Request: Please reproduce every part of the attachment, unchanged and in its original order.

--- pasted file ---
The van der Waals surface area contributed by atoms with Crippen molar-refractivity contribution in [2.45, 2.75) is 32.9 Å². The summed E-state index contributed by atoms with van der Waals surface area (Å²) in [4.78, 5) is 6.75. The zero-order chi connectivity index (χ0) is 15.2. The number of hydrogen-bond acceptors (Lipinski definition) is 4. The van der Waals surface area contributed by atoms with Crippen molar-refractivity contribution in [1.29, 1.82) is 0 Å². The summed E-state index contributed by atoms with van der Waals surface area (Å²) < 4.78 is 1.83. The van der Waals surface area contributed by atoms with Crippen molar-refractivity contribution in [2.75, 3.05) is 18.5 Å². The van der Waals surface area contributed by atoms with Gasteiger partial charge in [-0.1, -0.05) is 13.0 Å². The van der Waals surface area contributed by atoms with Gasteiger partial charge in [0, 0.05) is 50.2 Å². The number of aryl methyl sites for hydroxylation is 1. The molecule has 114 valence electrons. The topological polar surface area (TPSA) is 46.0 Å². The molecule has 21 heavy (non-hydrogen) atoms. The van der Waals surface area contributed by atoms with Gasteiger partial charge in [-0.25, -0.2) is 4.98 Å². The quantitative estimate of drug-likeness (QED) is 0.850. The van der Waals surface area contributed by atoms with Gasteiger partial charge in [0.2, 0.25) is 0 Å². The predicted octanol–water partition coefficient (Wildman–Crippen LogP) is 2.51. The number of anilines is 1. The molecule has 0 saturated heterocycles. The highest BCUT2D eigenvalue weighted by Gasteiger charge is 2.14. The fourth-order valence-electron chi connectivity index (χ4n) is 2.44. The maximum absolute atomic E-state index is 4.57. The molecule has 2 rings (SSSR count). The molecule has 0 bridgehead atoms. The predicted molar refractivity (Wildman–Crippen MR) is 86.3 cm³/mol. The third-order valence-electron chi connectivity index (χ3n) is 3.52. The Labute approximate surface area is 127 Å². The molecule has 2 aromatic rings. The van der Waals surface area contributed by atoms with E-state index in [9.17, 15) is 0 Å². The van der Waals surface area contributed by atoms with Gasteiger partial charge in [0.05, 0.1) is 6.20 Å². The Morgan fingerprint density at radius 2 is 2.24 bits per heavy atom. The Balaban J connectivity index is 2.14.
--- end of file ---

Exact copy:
The van der Waals surface area contributed by atoms with Crippen molar-refractivity contribution in [2.45, 2.75) is 32.9 Å². The summed E-state index contributed by atoms with van der Waals surface area (Å²) in [4.78, 5) is 6.75. The zero-order chi connectivity index (χ0) is 15.2. The number of hydrogen-bond acceptors (Lipinski definition) is 4. The van der Waals surface area contributed by atoms with Crippen molar-refractivity contribution in [1.29, 1.82) is 0 Å². The summed E-state index contributed by atoms with van der Waals surface area (Å²) < 4.78 is 1.83. The van der Waals surface area contributed by atoms with Crippen molar-refractivity contribution in [2.75, 3.05) is 18.5 Å². The van der Waals surface area contributed by atoms with Gasteiger partial charge in [-0.1, -0.05) is 13.0 Å². The van der Waals surface area contributed by atoms with Gasteiger partial charge in [0, 0.05) is 50.2 Å². The number of aryl methyl sites for hydroxylation is 1. The molecule has 114 valence electrons. The topological polar surface area (TPSA) is 46.0 Å². The molecule has 21 heavy (non-hydrogen) atoms. The van der Waals surface area contributed by atoms with Gasteiger partial charge in [-0.25, -0.2) is 4.98 Å². The quantitative estimate of drug-likeness (QED) is 0.850. The van der Waals surface area contributed by atoms with Gasteiger partial charge in [0.2, 0.25) is 0 Å². The predicted octanol–water partition coefficient (Wildman–Crippen LogP) is 2.51. The number of anilines is 1. The molecule has 0 saturated heterocycles. The highest BCUT2D eigenvalue weighted by Gasteiger charge is 2.14. The fourth-order valence-electron chi connectivity index (χ4n) is 2.44. The maximum absolute atomic E-state index is 4.57. The molecule has 2 rings (SSSR count). The molecule has 0 bridgehead atoms. The predicted molar refractivity (Wildman–Crippen MR) is 86.3 cm³/mol. The third-order valence-electron chi connectivity index (χ3n) is 3.52. The Labute approximate surface area is 127 Å². The molecule has 2 aromatic rings. The van der Waals surface area contributed by atoms with E-state index in [9.17, 15) is 0 Å². The van der Waals surface area contributed by atoms with Gasteiger partial charge in [0.05, 0.1) is 6.20 Å². The Morgan fingerprint density at radius 2 is 2.24 bits per heavy atom. The Balaban J connectivity index is 2.14.